Legislative Session Wrap Up
May 21, 2019

While the 2019 legislative session was one of the worst sessions for the business community in decades, BIAW had a moderate number of legislative wins. On the downside, we will see all of the harmful bills that were killed again next year.

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Urban Density Capacity Bill Signed
May 9, 2019

BIAW joined Governor Jay Inslee as he signed HB 1923 - addressing urban residential building capacity - into law today and added that, “If you care about ending homelessness, build more houses.” The bill encourages cities to choose from a menu of options to “get to yes” on projects. If a city chooses to take two “get to yes” development regulation code changes, such as up zones or cluster lot development, they are eligible for up to $100,000 in planning grant dollars, and these newly adopted ordinances would be protected from State Environmental Policy Act (SEPA) appeal.

Amicus Brief Filed in Contractor Liability Case
May 2, 2019

The Building Industry Association of Washington (BIAW) filed an amicus brief on May 2, 2019 in Gildardo Crisostomo Vargas, et al. v. Inland Washington, LLC, et al. pending the Washington State Supreme Court to challenge the Department of Labor & Industries’ (L&I’s) broad interpretation of general contractor liability. Read more »

Condo Liability Reform Bill Signed
April 30, 2019

Condo Liability Reform, SB 5334, was signed into law on April 30, will help revise overreaching condo warranty liability from the 90s and allow for new condo construction. It’s not a silver bullet to the housing crisis, but it is another option for consumers seeking a path to affordable homeownership, by increasing supply and options for families of all sizes and incomes.

BIAW Offers Amicus Brief in Church of the Divine Earth
April 29, 2019

BIAW filed an amicus brief in this case because the Court of Appeals decision effectively gutted the statute that provides damages when a builder is wronged by a permitting body. Specifically, the Court of Appeals said Tacoma was not responsible for damages as the City did not know it was violating constitutional law. This is wrong because ignorance is no excuse for violating someone’s constitutional rights” stated Jackson Maynard, General Counsel for BIAW. Read more »

Seattle First-In-Time Rule
March 7, 2019

The Building Industry Association of Washington (BIAW) filed today an amicus brief supporting a suit brought by the Pacific Legal Foundation (PLF), a property rights. Learn more »

TVW's Interview with BIAW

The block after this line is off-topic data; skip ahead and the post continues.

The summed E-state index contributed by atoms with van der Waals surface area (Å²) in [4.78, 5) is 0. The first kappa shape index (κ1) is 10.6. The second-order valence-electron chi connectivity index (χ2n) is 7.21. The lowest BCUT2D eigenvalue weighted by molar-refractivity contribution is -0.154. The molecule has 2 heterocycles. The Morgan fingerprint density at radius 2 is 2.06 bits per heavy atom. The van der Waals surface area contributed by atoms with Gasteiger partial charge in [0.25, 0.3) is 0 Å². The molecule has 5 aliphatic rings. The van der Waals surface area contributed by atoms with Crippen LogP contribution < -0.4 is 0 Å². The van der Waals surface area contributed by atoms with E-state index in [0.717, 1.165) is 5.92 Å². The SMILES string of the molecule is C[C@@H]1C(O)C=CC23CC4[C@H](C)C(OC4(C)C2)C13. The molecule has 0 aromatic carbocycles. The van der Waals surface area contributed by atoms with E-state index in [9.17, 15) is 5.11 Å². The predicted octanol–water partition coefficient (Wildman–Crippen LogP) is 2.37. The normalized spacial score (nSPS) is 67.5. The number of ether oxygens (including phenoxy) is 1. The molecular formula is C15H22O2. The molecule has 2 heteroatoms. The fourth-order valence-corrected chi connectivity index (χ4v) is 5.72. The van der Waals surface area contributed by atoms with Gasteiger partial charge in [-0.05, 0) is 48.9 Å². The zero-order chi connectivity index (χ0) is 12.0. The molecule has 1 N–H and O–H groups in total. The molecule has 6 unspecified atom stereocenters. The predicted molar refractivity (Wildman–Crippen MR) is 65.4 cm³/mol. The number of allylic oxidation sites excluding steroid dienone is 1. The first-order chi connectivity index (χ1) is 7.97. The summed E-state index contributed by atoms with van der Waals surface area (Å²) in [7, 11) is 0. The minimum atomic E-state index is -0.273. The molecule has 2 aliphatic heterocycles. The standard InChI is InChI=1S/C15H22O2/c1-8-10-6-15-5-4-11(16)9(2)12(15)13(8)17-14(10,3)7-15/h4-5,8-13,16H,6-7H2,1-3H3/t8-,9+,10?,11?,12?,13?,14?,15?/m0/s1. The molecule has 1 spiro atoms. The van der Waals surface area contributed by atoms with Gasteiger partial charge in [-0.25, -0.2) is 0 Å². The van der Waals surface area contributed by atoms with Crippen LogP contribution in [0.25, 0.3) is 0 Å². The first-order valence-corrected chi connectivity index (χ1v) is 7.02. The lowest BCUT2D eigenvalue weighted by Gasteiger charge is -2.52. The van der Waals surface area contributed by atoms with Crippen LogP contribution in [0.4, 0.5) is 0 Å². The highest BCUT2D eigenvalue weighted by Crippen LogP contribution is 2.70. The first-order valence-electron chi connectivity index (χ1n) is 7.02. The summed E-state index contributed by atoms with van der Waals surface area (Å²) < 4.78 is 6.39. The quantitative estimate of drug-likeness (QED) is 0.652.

February 20, 2019

BIAW Government Affairs Director Jan Himebaugh filmed a segment for TVW's The Impact about the affordable housing crisis impacting Washington on February 20. Watch interview here »

Legislative Review

Good News Out of Olympia
April 26, 2019

BIAW would like to thank Senator Jamie Pederson (D-Seattle) and Senator Mike Padden (R-Spokane Valley) for their leadership on SB 5334, the Condo Liability Reform bill, which has passed the House and Senate unanimously and is headed to Governor Inslee for signature. This bill helps revise overreaching condo warranty liability from the ‘90s, which will allow for new condo construction in Washington State. Read more »

Latest Session Update
April 19, 2019

With 10 days remaining … taxes increases still await.

Wednesday was opposite house of origin cut-off, which means the legislature will be focused primarily on fiscal matters, including a new mix of taxes. In the days winding down to the end of regular session, constitutionally mandated to be April 28th, rumors abound about the need for a special session again this year. One thing remains clear, it’s not a question of when taxes will be raised, but by how much. Read more »

Surviving Bills From Cutoff
April 12, 2019

Tuesday was opposite house of origin fiscal committee cutoff, which means budget negotiations have started and legislators are moving from the committee rooms to the floors.
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Taxes, Taxes, Taxes
April 12, 2019

With the House and Senate passing record-setting budgets that spend 18% more than the previous budget, committees continue to evaluate new taxes and tax increases that could be as high as $1.4 billion needed in new revenue -- in addition to $5.6 billion in windfall revenue.
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